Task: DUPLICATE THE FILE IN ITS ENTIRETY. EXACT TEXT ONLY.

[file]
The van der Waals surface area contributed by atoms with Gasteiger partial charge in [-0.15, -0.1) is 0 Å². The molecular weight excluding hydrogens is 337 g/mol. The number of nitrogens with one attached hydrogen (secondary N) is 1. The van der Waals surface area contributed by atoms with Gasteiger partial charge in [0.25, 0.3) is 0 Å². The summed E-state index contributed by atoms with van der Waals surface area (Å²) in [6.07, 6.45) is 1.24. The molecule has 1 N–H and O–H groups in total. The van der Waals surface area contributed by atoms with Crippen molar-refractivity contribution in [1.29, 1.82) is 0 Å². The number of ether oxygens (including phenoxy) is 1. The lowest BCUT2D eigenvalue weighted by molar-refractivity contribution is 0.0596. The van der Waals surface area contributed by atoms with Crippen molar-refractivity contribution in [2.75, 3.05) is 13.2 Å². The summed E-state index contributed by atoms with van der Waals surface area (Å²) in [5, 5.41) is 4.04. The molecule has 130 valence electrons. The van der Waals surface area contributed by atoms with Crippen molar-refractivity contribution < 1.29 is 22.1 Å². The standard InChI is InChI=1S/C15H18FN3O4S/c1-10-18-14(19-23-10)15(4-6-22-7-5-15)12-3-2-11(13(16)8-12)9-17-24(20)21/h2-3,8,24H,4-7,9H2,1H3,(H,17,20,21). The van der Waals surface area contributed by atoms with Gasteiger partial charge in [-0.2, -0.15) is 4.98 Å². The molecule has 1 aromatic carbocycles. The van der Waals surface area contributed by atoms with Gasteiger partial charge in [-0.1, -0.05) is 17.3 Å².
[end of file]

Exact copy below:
The van der Waals surface area contributed by atoms with Gasteiger partial charge in [-0.15, -0.1) is 0 Å². The molecular weight excluding hydrogens is 337 g/mol. The number of nitrogens with one attached hydrogen (secondary N) is 1. The van der Waals surface area contributed by atoms with Gasteiger partial charge in [0.25, 0.3) is 0 Å². The summed E-state index contributed by atoms with van der Waals surface area (Å²) in [6.07, 6.45) is 1.24. The molecule has 1 N–H and O–H groups in total. The van der Waals surface area contributed by atoms with Crippen molar-refractivity contribution in [1.29, 1.82) is 0 Å². The number of ether oxygens (including phenoxy) is 1. The lowest BCUT2D eigenvalue weighted by molar-refractivity contribution is 0.0596. The van der Waals surface area contributed by atoms with Crippen molar-refractivity contribution in [2.75, 3.05) is 13.2 Å². The summed E-state index contributed by atoms with van der Waals surface area (Å²) in [5, 5.41) is 4.04. The molecule has 130 valence electrons. The van der Waals surface area contributed by atoms with Crippen molar-refractivity contribution < 1.29 is 22.1 Å². The standard InChI is InChI=1S/C15H18FN3O4S/c1-10-18-14(19-23-10)15(4-6-22-7-5-15)12-3-2-11(13(16)8-12)9-17-24(20)21/h2-3,8,24H,4-7,9H2,1H3,(H,17,20,21). The van der Waals surface area contributed by atoms with Gasteiger partial charge in [-0.2, -0.15) is 4.98 Å². The molecule has 1 aromatic carbocycles. The van der Waals surface area contributed by atoms with Gasteiger partial charge in [-0.1, -0.05) is 17.3 Å².